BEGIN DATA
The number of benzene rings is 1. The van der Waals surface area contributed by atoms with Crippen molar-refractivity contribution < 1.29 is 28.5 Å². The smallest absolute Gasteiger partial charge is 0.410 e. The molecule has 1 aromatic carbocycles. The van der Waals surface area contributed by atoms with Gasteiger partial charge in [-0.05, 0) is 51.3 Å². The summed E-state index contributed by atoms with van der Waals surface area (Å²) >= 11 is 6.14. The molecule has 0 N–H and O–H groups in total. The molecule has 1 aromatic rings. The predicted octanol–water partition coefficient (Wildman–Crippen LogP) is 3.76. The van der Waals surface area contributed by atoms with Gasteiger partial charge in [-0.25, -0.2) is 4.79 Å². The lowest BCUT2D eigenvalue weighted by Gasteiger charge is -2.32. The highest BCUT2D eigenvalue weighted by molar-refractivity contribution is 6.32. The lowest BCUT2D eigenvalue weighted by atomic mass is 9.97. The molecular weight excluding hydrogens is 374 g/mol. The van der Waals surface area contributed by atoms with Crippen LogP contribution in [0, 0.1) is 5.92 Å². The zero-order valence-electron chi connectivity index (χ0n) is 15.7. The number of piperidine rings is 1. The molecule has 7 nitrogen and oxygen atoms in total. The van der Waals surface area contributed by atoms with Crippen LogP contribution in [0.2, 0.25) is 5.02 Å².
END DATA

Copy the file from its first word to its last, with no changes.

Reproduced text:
The number of benzene rings is 1. The van der Waals surface area contributed by atoms with Crippen molar-refractivity contribution < 1.29 is 28.5 Å². The smallest absolute Gasteiger partial charge is 0.410 e. The molecule has 1 aromatic carbocycles. The van der Waals surface area contributed by atoms with Gasteiger partial charge in [-0.05, 0) is 51.3 Å². The summed E-state index contributed by atoms with van der Waals surface area (Å²) >= 11 is 6.14. The molecule has 0 N–H and O–H groups in total. The molecule has 1 aromatic rings. The predicted octanol–water partition coefficient (Wildman–Crippen LogP) is 3.76. The van der Waals surface area contributed by atoms with Gasteiger partial charge in [-0.25, -0.2) is 4.79 Å². The lowest BCUT2D eigenvalue weighted by Gasteiger charge is -2.32. The highest BCUT2D eigenvalue weighted by molar-refractivity contribution is 6.32. The lowest BCUT2D eigenvalue weighted by atomic mass is 9.97. The molecular weight excluding hydrogens is 374 g/mol. The van der Waals surface area contributed by atoms with Crippen LogP contribution in [0, 0.1) is 5.92 Å². The zero-order valence-electron chi connectivity index (χ0n) is 15.7. The number of piperidine rings is 1. The molecule has 7 nitrogen and oxygen atoms in total. The van der Waals surface area contributed by atoms with Crippen LogP contribution in [0.2, 0.25) is 5.02 Å².